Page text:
[1]: https://www.google.com/patents/US20090300541#backward-citati...

[2]: https://www.uspto.gov/sites/default/files/aia_implementation...


From your comments in this thread, your understanding of first to file is incorrect.

First to file doesn't invalidate un-filed prior art or give it lower presedence.

First to file only really matters when there are overlapping patent applications. Basically a situation where one person files first but the other applicant claims they actually invented first but didn't publish the invention.

Had the person who claims they invented first published their invention, they'd have a year to file.

If that year was up, their prior art could still prevent the other applicant from being granted a patent the same as it would be under first to invent.


> First to file doesn't invalidate un-filed prior art or give it lower presedence.

I'm not saying it invalidates anything.

I'm saying this kind of arm-chair lawyering isn't going to impress a judge.

> First to file only really matters when there are overlapping patent applications.

35 USC 102 (b).


35 USC 102 (b) covers the exception that allows an inventor up to a year to file after publishing their invention. It prevents an inventor's own disclosure from being used as prior art to deny the inventor's patent request--provided the patent was filed within a year of the disclosure.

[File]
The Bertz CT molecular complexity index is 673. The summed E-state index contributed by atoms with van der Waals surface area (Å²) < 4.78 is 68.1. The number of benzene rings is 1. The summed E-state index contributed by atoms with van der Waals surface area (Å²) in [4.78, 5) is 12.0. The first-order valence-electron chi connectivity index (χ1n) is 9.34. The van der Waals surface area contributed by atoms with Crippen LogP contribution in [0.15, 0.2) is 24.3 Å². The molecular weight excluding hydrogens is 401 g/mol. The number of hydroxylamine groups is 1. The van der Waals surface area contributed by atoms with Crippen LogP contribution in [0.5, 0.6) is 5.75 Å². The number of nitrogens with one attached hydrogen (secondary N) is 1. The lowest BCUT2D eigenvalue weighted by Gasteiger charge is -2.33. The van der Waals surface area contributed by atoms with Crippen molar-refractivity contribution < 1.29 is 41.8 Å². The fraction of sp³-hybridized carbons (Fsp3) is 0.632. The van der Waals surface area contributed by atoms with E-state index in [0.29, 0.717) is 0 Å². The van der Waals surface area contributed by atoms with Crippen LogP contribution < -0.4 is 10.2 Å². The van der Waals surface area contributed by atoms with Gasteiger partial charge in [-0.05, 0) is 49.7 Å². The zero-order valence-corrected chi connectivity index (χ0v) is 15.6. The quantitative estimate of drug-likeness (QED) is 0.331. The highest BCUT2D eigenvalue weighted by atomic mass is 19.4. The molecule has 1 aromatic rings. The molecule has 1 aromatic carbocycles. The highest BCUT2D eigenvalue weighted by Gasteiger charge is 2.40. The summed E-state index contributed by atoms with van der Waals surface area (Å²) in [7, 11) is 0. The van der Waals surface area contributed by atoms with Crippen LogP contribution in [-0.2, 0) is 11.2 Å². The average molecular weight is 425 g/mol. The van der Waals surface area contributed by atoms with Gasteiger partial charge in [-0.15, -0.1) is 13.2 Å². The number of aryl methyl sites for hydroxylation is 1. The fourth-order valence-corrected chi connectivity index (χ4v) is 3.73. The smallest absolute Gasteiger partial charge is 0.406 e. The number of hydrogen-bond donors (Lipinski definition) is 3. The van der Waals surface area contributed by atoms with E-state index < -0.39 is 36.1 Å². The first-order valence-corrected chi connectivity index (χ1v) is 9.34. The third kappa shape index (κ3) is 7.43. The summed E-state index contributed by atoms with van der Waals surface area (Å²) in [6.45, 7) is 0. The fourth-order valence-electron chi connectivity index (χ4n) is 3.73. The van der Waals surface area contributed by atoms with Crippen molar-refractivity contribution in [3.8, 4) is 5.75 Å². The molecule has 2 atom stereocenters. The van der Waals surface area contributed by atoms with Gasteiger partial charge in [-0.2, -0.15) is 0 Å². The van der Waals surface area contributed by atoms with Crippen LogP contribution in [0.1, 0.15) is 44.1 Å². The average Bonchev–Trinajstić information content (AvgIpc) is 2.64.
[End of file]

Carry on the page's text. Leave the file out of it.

What do you think it says?

>I'm not saying it invalidates anything.

You said this:

>They do not have to pay as much attention to un-filed prior art because the US uses a "first-to-file"[2] system.

That implies that un-filed prior art was made less important by first to file, which is incorrect.

>I'm saying this kind of arm-chair lawyering isn't going to impress a judge.

Good thing I'm not trying to impress a judge. I'm just trying to stop the spread of misinformation on first to file.


No, unfiled prior art counts as always, as long as it's published somewhere. It's only secret prior art that stopped counting.

Also, the FITF system only became effective for patents filed on or after March 16, 2013, whereas this patent was filed back in 2008.


Yes, and they have an incentive to pass as many patents as possible (because more patents is more money).


Are you saying that patent examiners are paid for each application that is filed?


I don't even believe that the author knew about the WinKey/arrow key shortcuts. They let you size a window to half a single viewport without the rigmarole described in the application.